About the Film
About the Filmmakers
Wael Omar : Wael’s fascination with cameras started at a young age having been born to a painter and a photo-hobbyist who himself had produced two films in a brief and whirlwind career.
Many visits to Kodak later, he was determined to make a career out of being behind a camera in one capacity or another. In 2005, after earning his MA in Film Arts and having spent several years as an apprentice, Wael shot State of Emergency as part of the Democracy 76 Project -series of short documentaries that logged the peak of Mubarak’s brutal policed state and the beginnings of the social and political undercurrents that would sweep the country into revolution six years later.
Wael’s work has previously aired on BBC Storyville, AlArabiya, France 3, and ITVS as well as being featured in various international film festivals and expert panels on digital activism.
With an eye to strengthen and expand the documentary movement in the region, in 2008, he co-founded Middle West Films, an incubator and co-production house for feature projects. He currently resides in Cairo.
Philippe L. Dib : Philippe L. Dib is an independent filmmaker of Franco-Lebanese origin currently residing in Cairo. With a background in film production from UCLA Extension’s Film Department, he has explored various avenues of cinema such as a scriptwriter and actor in short films in London, L.A.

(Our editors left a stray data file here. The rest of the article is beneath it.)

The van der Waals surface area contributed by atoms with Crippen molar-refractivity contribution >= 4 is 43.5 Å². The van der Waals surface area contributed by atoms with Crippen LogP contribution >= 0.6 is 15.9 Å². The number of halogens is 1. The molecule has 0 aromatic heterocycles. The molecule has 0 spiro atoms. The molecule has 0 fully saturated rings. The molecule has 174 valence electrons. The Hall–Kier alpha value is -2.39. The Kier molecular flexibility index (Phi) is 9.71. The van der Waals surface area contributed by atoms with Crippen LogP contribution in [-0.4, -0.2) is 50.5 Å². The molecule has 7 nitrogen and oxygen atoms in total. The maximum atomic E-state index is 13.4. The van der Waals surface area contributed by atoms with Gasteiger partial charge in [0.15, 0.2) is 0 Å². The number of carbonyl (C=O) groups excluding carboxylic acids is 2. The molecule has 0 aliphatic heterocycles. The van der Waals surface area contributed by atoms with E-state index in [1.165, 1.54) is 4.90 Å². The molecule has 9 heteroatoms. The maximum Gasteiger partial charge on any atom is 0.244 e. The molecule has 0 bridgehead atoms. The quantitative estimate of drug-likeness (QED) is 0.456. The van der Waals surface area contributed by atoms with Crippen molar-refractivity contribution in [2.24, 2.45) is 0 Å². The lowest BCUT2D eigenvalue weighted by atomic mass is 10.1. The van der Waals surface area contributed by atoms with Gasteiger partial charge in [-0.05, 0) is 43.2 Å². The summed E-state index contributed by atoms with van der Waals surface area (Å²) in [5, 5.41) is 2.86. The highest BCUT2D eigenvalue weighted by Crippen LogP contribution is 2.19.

and Cairo. He has also conducted underwater cinematography in Sharm El-Shiekh for promotional purposes (1994-5). In 1996 he co-wrote and directed his first feature film, Welcome Says The Angel, filmed during the outbreak of violence following the case of Rodney King’s in L.A., starring Ayesha Hauer (daughter of Rutger Hauer).
In 2006 he wrote and directed El Tanbura that got him the Golden Turon in the Etnofilm Festival in Cadca(2008) and the Jury’s prize award in the Sawi documentary film festival in Cairo (2006). In addition to his film career, he has also participated in numerous projects of the world music circuit.
These include forming Zuweira in 1999, a Cairo-based multi-ethnic band with the accompaniment of Moudou of Senegal, and Karima Nayt of Algeria. Participation in the music score of Omar Shargawi’s Ma’ salama ya Jamil (winner of the Rotterdam festival) and Buddha Bar XI by Ravin as well as other countless music and film projects.